Some Democrats said Mr. Obama’s troubles with liberals extended beyond Congress. “Always the challenge a president has is to continue to have strong relations with all the electorate,” said Senator Mark Udall of Colorado, a critic of Mr. Obama’s N.S.A. policies. “But your base and your loyal supporters, I think you owe them a little more attention, a little more time.”

A former senior administration official, who requested anonymity to speak candidly, said the White House had inspired no fear among lawmakers since it was run by Rahm Emanuel, a knuckle-rapping former congressman from Illinois.

“Back when Rahm was chief of staff, Democrats on the Hill knew they’d get an earful from him if they even thought about opposing the president,” he said. “The White House has to do a better job with the care and feeding of members of Congress. The Democrats I talk to are annoyed that their phone calls and meeting requests are routinely ignored.”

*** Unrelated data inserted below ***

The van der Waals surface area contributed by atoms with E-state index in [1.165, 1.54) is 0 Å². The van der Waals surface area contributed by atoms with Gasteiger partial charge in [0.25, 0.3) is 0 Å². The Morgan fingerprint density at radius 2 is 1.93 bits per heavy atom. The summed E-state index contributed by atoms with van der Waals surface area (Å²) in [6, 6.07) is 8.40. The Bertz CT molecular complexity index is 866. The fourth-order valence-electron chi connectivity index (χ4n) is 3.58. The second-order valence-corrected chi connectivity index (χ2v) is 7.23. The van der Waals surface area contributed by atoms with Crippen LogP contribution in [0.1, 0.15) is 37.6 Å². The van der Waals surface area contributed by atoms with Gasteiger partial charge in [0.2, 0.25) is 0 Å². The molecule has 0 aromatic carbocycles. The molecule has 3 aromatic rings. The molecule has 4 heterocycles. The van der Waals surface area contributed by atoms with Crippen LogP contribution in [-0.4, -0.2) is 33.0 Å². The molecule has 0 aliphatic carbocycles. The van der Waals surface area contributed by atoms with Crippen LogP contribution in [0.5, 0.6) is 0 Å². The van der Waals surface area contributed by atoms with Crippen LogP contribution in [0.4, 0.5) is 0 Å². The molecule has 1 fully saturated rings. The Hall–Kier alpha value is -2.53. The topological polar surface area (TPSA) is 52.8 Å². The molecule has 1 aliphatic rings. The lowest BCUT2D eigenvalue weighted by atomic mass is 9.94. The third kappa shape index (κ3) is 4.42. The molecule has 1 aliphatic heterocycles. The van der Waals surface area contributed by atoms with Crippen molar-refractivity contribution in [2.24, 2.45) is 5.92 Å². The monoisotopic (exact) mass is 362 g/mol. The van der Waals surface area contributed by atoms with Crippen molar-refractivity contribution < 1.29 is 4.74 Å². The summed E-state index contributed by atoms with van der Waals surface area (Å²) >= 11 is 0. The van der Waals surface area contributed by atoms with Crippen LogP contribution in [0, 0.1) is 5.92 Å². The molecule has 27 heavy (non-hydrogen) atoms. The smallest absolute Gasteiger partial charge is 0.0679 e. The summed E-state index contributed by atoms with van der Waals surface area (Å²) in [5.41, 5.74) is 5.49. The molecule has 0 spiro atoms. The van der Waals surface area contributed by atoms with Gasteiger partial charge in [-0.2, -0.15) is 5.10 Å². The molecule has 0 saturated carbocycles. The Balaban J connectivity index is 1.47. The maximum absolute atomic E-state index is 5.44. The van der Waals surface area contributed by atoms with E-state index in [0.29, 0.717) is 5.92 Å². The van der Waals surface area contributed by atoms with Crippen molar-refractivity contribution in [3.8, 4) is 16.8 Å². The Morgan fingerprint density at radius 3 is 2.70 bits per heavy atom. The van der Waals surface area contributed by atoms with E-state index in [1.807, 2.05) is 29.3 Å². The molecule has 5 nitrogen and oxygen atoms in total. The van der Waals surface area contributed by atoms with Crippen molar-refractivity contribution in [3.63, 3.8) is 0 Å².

Others, however, said it had more to do with Mr. Obama’s positions than personal relations. “It’s not that he’s not having enough lunches with members of Congress,” said Barney Frank, a former Democratic congressman from Massachusetts. “I just think there’s a real cultural lag on the national security stuff. And that resistance finally broke through.”

For all the strains, Democrats said the president benefited from a residual desire that he succeed. “Despite the frustrations that people have,” said Senator Charles E. Schumer of New York, “when they look in their hearts, they say, ‘We want him to be strong.’"
Yes, strong in raising the minimum wage, but not strong on passing Chained CPI or another crappy trade bill that ships American jobs overseas, the way the two Bushs and Clinton did. As Greg Sargent followed up in his Washington Post column, "[t]he divisions between Dems and Obama are real, but they are focused on some policy areas and not on others. There’s serious disagreement on Syria, NSA surveillance overreach, and who should run the Fed. These are important policy disputes and it’s good Dems spoke out rather than protecting the president."